The Girardi name game

If you have not read this article by Daniel Barbarisi this morning, it is well worth a look. The article is all about how Joe Girardi gives all his players nicknames. You will want to read it just to figure out why Dean Anna is called, “Raccoon.” The article received a lot of traction in our staff e-mails this morning and I decided to play this Girardi name game for our staff generals and soldiers. Here is what I came up with.

Some of them are not real original, but then again, some of Girardi’s are either. “Jeets,” is rather bland is it not? Therefore Stacey Gotsulias simply becomes, “Gots.” Without further ado, here are the rest of our staff in Girardi form:

  • Jason Rosenberg = “Skip.”  I’d call him, “Rosie,” but I like writing here.
  • Larry Koestler = “Coast.”
  • Moshe Mandel = “Mosh.”
  • Brien Jackson = “Jackie.”
  • We’ll just call Michael Eder, “E.”
  • Tamar Chalker = “Tam.”
  • E.J. Fagan already has one in, “EJ.”
  • Brad Vietrogoski = “Veet.”
  • Domenic Lanza = “Major,” as in Major Domo.

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The best Yankees by uniform number

I really enjoyed an article on ESPN’s SweetSpot Network by Diane Firstman on uniform numbers. I have written about uniform numbers quite a bit over the years and have enjoyed those written by others–especially those numbers that are retired around the league. Firstman’s article made me think about Yankee uniform numbers and the...

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Scrapbooking and scorecards

Long before there was the Internet or ESPN or even cable television, there were three ways for me to keep up with the sport of baseball and my team, the New York Yankees. There were broadcasts of games on WPIX: Channel 11 (or on radio), newspapers like the New York Daily News and the Bergen Record and The Sporting News (TSN). The Sporting News of my youth was an over-sized magazine printed on newspaper paper. Its arrival on Friday or Saturday was always one of the highlights of the week.

At that time, TSN really covered sports in depth and baseball in particular. Each team was given at least a full page or possibly two from journalists who covered those teams. The writing was fantastic and probably sowed some of the seeds of my own desire to write.

After I devoured that thing from cover to cover over a four or five hour period, my fingertips would be black from the ink.…

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New voting criteria proposed for HOF Veterans Committee

Craig over at HBT has a posting up, calling attention to the maddening in-room debate from the HOF Veterans Committee voting. It’s absolutely worth a read. You don’t need to be as out on the other limb as Stacey’s newest crush, Brian Kenny, is, but there’s room to stray a bit from Murray Chass-dom.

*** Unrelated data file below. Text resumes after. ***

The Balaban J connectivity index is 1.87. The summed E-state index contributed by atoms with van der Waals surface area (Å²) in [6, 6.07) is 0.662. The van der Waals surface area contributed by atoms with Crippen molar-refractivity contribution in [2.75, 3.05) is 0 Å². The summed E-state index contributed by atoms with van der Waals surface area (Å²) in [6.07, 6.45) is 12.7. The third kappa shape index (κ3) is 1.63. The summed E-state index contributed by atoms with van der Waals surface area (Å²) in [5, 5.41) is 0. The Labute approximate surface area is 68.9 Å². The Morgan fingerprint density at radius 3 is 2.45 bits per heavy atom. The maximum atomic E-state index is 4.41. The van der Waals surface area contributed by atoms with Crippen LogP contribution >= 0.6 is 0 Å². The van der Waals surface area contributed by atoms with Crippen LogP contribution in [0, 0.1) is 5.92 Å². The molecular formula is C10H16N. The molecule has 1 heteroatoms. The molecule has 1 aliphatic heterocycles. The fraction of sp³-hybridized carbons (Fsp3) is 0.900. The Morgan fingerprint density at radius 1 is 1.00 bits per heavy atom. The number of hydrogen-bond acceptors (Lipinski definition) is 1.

First, from the original article from Bruce Jenkins:

At one point, someone asked if it was necessary to bring WAR, a trendy new stat, into any discussion. There was a bit of mumbling, mostly silence, and it never came up again . . . Whatever. I certainly didn’t feel dated or out of touch hashing out a man’s Hall of Fame credentials with Robinson, Fisk, Herzog or anyone else involved. I’m sure the brilliant Hirdt could have backed his opinions with WAR, WHIP or any other statistical measure known to man, but he spoke of traditional numbers and criteria of considerable weight: character, temperament, clutch performance and other intangibles, such as how it felt to witness the greats, and how they were viewed by other icons of the game.

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The Most Important News Of The Offseason So Far

I know sometimes I write things here that may come across as a bit ridiculous, and I’m the first to admit that there are instances where I intentionally add a dash or 2 of hyperbole to my posts to spark a reaction and discussion in the comment section.  But believe me when I tell you that I’m being 100% honest when I say this.  The idea of Brian Cashman and Jay-Z working together directly, 1-on-1, to negotiate Cano’s new deal is the most fantastically entertaining possibility in the history of MLB hot stove season and if you don’t agree then you have no sense of humor.

Just picture it.  Cash sitting there in his khakis and team polo shirt, Jay in a $10,000 suit and a pair of designer sunglasses with Memphis Bleek and Beanie Siegel flanking him, one of those giant bottles of Spades champagne on ice and a few Cuban cigars on standby to celebrate the new deal when it’s reached.  …